You may have a Consignment pile, items you’ll take to your local consignment store and get money back when they sell.

 

Be kind!

Don’t overdo it

It may make sense to just force yourself to work all day on a project like this.

I worry that if you overextend you’ll end up feeling like you never want to go near your closet again. Don’t do that. At least take breaks. In other words, be kind to yourself, okay? Kindness goes a long way. If you start criticizing yourself for letting it get this far or buying things unnecessarily, or not wearing half of what’s in your closet, lighten up. WE HAVE ALL DONE IT.

You’re getting in there and moving energy around and it’s all good.

Tell me how you do with purging. Have you gotten stuck? Share with us and maybe we can help. Have you recently purged and you’re feeling the grooviness of it all? Let us hear from you!

XO

 

 

 

 

 

 

 

 

 

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21 Comments

  • Reply
    Ramona Puckett
    April 26, 2018 at 5:05 am

    Thank you for these tips! I have lost weight (yay!) and have cleaned out my closet and only buying what looks and feels good. You have been, and are still, a great help on this journey. I have even colorized the clothes and have discovered colors I’m missing so that’s been fun. Since retiring I don’t need so much black but I still want to look stylish. Anyway, thank you so much!

    • Reply
      Brenda
      May 1, 2018 at 7:55 pm

      I’m so happy to hear it helps. You deserve a winning wardrobe!

  • Reply
    Sandi
    April 26, 2018 at 5:51 am

    Another good one Brenda! Lots of great suggestions and loved the cartoon. Have an amazing day.

    • Reply
      Brenda
      May 1, 2018 at 7:55 pm

      Thanks dear one!

  • Reply
    Sheila
    April 26, 2018 at 6:10 am

    Thank you for this. Trying to pack for a cruise to Alaska has been almost overwhelming and yet I have so many clothes. I can’t wit to get started once I am back home!

    • Reply
      Brenda
      May 1, 2018 at 7:55 pm

      Great, Sheila! A welcome home project for you!

  • Reply
    Rebecca
    April 26, 2018 at 8:20 am

    As always, some very useful tips. I do keep a lean closet (mainly retired but do work p/t and live in NYC). For me, one problem is replacing garments for a quality product at a moderate price. I don’t wear thrift clothes (grew up with hand-me downs!) and have saved some great looking jackets that are hard to find these days. My uniform has become slim jeans, fitted t-shirts and jackets always accessorized. A good way to experiment, I think, is with new colors rather than the black default I gravitate towards.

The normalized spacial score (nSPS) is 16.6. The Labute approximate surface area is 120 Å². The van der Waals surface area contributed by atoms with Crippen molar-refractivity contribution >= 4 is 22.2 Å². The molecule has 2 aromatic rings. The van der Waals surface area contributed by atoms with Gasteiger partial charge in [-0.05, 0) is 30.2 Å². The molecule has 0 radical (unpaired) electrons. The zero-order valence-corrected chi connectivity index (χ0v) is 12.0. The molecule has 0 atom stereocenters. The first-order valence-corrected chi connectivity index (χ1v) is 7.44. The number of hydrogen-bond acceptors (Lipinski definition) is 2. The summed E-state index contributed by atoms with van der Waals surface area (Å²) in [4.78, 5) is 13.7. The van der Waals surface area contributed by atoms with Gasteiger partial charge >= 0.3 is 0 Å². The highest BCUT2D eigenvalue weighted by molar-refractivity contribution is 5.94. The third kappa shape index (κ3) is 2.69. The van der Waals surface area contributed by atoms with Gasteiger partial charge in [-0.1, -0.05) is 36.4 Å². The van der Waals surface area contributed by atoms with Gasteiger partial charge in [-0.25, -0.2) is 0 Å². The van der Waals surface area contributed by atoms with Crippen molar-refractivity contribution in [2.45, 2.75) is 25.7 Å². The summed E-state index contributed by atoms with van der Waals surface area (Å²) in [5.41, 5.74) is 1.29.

• Reply
      Brenda
      May 1, 2018 at 7:54 pm

      Your look is so classic. I never tire of that formula. True, you could introduce color to your wardrobe plan. I also grew up with hand-me-downs and haven’t been an avid second hand store shopper. But being around one of my daughters in particular is starting to change my view. She’s a real hunter and that’s not for me. I get overwhelmed in some of those stores. But if I have a little extra time on my hands, I may duck in somewhere and poke around. Always something new to learn, spread my wings!

  • Reply
    Lori
    April 26, 2018 at 4:57 pm

    I know what I am doing this weekend!

    • Reply
      Brenda
      May 1, 2018 at 7:52 pm

      I hope it was successful, Lori!

  • Reply
    Kay
    April 26, 2018 at 11:31 pm

    Thank you for these tips. I purge my too full closet at least once a year, giving stuff to Goodwill or my sister but somehow it manages to stay stuffed. I think my problem is that I am reluctant to give up nice clothes that fit my tiny frame as they are difficult to replace given the effort put into alterations. Also, when I find something I like that fits well, I buy it, even if it is for some future unknown event. I end up storing excess stuff in boxes. I wish it weren’t so because it is a hassle to take care of excess inventory but I can’t seem to find a way to get out of this pattern. Maybe I should ask my daughter for help…..

    • Reply
      Brenda
      May 1, 2018 at 7:51 pm

      Asking your daughter could be good! I see this often with my clients who have difficulty with their size. And yet, there are many clothes not being worn. There’s the rub. I too feel weighty when there’s too much stuff, excess inventory as you put it. It feels like a responsibility to own pieces and it’s a lot to keep track of. Probably why I like keeping a manageable amount of things that I wear and wear. I do have some regrets, I’ll admit. Things I wish I had not purged. I try to let go of the regret!

  • Reply
    Trinnie Q
    April 27, 2018 at 5:41 am